If you were to summarize Tuneyards (sorry...I'm not typing it the "right" way) in one word, it would have to be experimentation. For no other band around today, so easily and randomly pastes sounds together so successfully. Nikki Nak, Tuneyards latest album is a sonic collage ratcheted together that comes off like the best definition of broken beat you've ever heard. It's a weird album that at times is hard to listen to, but when the glue is holding tight and the sounds blend well, Nikki Nak is a lot of fun.
Tuneyards kind of reminds me of 90's wonk pop masters Laika. A lot of what they do here reminds me of what Laika was doing in the mid-90's with off kilter rhythms, strange arrangements, and a general sense of tonality being chucked out the window. While Nikki Nak doesn't quite have that rhythmic quality that most of Laika's records did, it does share a carefree sense of experimentation. What I really like about Nikki Nak is just how bizarre and random it all sounds. It doesn't make sense at all and it really shouldn't work from a musical standpoint. It's the band's ability to create music in some sort of post-modern atonal way that makes this all so fascinating. Nikki Nak is a struggle between sanity and insanity while being torn apart at the musical seams.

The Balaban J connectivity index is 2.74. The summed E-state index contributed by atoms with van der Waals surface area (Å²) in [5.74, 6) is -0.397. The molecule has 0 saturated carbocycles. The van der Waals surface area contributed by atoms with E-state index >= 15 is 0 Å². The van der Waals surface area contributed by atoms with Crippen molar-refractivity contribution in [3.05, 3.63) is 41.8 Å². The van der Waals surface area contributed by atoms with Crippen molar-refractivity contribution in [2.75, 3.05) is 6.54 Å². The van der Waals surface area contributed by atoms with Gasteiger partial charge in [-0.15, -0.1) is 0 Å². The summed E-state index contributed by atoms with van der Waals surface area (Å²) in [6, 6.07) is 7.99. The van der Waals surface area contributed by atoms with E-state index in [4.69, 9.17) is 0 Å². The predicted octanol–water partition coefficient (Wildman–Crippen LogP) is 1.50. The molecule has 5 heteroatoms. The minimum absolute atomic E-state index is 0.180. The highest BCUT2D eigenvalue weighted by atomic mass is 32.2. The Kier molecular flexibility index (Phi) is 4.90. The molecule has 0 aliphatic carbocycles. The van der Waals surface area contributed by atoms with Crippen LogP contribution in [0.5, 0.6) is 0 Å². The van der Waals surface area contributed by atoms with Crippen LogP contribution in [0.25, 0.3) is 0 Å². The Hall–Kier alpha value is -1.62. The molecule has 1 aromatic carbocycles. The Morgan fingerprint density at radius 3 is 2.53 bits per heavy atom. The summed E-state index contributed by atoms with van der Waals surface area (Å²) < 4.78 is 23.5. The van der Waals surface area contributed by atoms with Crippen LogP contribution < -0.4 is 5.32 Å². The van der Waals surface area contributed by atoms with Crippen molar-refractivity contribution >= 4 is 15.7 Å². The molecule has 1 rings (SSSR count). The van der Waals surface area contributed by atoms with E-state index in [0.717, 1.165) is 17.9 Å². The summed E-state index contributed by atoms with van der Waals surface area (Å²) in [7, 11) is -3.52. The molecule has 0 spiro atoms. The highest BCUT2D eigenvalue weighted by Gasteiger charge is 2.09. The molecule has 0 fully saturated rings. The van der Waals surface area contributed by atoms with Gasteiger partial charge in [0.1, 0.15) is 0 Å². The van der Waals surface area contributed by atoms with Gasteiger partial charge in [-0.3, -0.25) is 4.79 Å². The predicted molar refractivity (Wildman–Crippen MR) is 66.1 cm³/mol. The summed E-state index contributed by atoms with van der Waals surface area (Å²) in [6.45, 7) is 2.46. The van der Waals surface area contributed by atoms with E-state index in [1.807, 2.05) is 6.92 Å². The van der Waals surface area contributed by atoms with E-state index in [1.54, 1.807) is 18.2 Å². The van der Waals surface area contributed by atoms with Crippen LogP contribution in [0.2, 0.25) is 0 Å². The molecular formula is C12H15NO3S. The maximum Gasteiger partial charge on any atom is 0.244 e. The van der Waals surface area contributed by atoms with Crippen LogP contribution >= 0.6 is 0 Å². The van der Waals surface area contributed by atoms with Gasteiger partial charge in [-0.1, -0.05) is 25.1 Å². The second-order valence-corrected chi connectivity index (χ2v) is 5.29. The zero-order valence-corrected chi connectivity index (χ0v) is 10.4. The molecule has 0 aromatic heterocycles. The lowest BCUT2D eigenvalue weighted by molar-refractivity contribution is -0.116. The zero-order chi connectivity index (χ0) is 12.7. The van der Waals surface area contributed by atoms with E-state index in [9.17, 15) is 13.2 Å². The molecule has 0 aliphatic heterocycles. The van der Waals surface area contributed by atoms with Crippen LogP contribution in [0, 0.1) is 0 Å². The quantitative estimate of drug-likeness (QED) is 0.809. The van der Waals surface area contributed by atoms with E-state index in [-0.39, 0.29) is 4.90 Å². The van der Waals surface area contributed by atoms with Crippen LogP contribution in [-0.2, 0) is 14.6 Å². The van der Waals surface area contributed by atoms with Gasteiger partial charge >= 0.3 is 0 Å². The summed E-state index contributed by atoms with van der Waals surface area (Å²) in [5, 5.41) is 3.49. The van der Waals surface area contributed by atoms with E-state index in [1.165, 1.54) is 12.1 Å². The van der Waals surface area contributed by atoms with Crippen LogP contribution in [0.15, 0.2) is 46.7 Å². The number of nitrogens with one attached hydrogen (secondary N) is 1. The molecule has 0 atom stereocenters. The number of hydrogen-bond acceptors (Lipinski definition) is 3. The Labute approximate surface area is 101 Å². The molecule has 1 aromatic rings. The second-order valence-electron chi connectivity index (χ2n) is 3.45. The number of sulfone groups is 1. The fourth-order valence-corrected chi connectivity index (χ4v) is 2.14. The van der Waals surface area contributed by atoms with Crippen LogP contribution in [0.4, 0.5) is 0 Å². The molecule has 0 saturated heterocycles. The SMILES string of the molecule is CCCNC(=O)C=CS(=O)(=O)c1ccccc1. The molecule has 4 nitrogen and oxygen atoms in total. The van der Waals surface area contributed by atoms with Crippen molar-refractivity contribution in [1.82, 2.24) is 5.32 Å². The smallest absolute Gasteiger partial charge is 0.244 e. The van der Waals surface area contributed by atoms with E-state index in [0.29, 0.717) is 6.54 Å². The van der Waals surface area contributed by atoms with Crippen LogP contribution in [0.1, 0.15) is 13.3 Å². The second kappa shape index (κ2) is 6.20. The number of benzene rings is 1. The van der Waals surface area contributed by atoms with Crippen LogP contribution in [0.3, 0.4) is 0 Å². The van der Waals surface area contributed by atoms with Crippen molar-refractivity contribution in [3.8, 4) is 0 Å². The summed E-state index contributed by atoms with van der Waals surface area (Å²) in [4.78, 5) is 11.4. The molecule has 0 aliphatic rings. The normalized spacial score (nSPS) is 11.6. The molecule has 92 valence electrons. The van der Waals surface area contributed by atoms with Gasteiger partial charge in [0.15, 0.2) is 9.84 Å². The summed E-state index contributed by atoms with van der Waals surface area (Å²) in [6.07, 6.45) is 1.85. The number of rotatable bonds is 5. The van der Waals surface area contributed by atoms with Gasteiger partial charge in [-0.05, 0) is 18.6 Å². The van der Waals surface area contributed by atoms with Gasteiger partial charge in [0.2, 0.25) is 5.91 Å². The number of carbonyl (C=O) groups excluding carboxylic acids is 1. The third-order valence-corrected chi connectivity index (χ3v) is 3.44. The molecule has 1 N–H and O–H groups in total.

Tuneyards are musical chemists throwing substances together to see what happens. Sometimes things explode in a musical frenzy of goodness and other times the experiments fizzle out. Nikki Nak is a good record because of it's reckless desire to try things out. It's worth a listen and it's enjoyable for what it is but it's not the feel good album of the summer nor is it the sort of thing you listen to back to back to back. I admire Tuneyards creativity but whether or not Tuneyards deserve the hype they've gotten because of their off kilter approach is debatable.